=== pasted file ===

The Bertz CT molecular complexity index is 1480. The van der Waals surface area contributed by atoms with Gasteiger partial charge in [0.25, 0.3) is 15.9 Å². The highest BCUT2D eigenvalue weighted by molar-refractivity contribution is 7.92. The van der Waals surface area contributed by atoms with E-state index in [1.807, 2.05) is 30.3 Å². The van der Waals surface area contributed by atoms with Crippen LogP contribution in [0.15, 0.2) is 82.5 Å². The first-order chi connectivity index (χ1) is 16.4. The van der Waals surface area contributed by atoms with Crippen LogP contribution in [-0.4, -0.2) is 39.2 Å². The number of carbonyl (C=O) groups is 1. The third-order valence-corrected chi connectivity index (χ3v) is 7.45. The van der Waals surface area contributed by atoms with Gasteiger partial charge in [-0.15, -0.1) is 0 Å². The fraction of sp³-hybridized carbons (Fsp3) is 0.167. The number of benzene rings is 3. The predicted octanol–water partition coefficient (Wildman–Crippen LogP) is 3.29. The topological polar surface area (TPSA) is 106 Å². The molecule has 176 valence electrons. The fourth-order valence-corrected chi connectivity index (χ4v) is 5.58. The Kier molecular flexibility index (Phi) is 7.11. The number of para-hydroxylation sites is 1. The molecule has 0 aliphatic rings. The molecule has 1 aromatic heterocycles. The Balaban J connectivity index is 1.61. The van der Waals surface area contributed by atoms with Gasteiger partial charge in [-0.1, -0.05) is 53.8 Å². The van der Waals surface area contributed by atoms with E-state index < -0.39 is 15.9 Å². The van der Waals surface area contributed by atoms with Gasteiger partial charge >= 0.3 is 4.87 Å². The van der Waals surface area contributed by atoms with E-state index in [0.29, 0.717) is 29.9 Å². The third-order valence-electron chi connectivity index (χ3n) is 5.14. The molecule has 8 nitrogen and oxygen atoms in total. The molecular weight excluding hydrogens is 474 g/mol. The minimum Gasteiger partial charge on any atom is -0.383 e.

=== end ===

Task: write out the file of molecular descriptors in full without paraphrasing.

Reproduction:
The Bertz CT molecular complexity index is 1480. The van der Waals surface area contributed by atoms with Gasteiger partial charge in [0.25, 0.3) is 15.9 Å². The highest BCUT2D eigenvalue weighted by molar-refractivity contribution is 7.92. The van der Waals surface area contributed by atoms with E-state index in [1.807, 2.05) is 30.3 Å². The van der Waals surface area contributed by atoms with Crippen LogP contribution in [0.15, 0.2) is 82.5 Å². The first-order chi connectivity index (χ1) is 16.4. The van der Waals surface area contributed by atoms with Crippen LogP contribution in [-0.4, -0.2) is 39.2 Å². The number of carbonyl (C=O) groups is 1. The third-order valence-corrected chi connectivity index (χ3v) is 7.45. The van der Waals surface area contributed by atoms with Gasteiger partial charge in [-0.15, -0.1) is 0 Å². The fraction of sp³-hybridized carbons (Fsp3) is 0.167. The number of benzene rings is 3. The predicted octanol–water partition coefficient (Wildman–Crippen LogP) is 3.29. The topological polar surface area (TPSA) is 106 Å². The molecule has 176 valence electrons. The fourth-order valence-corrected chi connectivity index (χ4v) is 5.58. The Kier molecular flexibility index (Phi) is 7.11. The number of para-hydroxylation sites is 1. The molecule has 0 aliphatic rings. The molecule has 1 aromatic heterocycles. The Balaban J connectivity index is 1.61. The van der Waals surface area contributed by atoms with Gasteiger partial charge in [-0.1, -0.05) is 53.8 Å². The van der Waals surface area contributed by atoms with E-state index < -0.39 is 15.9 Å². The van der Waals surface area contributed by atoms with Gasteiger partial charge >= 0.3 is 4.87 Å². The van der Waals surface area contributed by atoms with E-state index in [0.29, 0.717) is 29.9 Å². The third-order valence-electron chi connectivity index (χ3n) is 5.14. The molecule has 8 nitrogen and oxygen atoms in total. The molecular weight excluding hydrogens is 474 g/mol. The minimum Gasteiger partial charge on any atom is -0.383 e.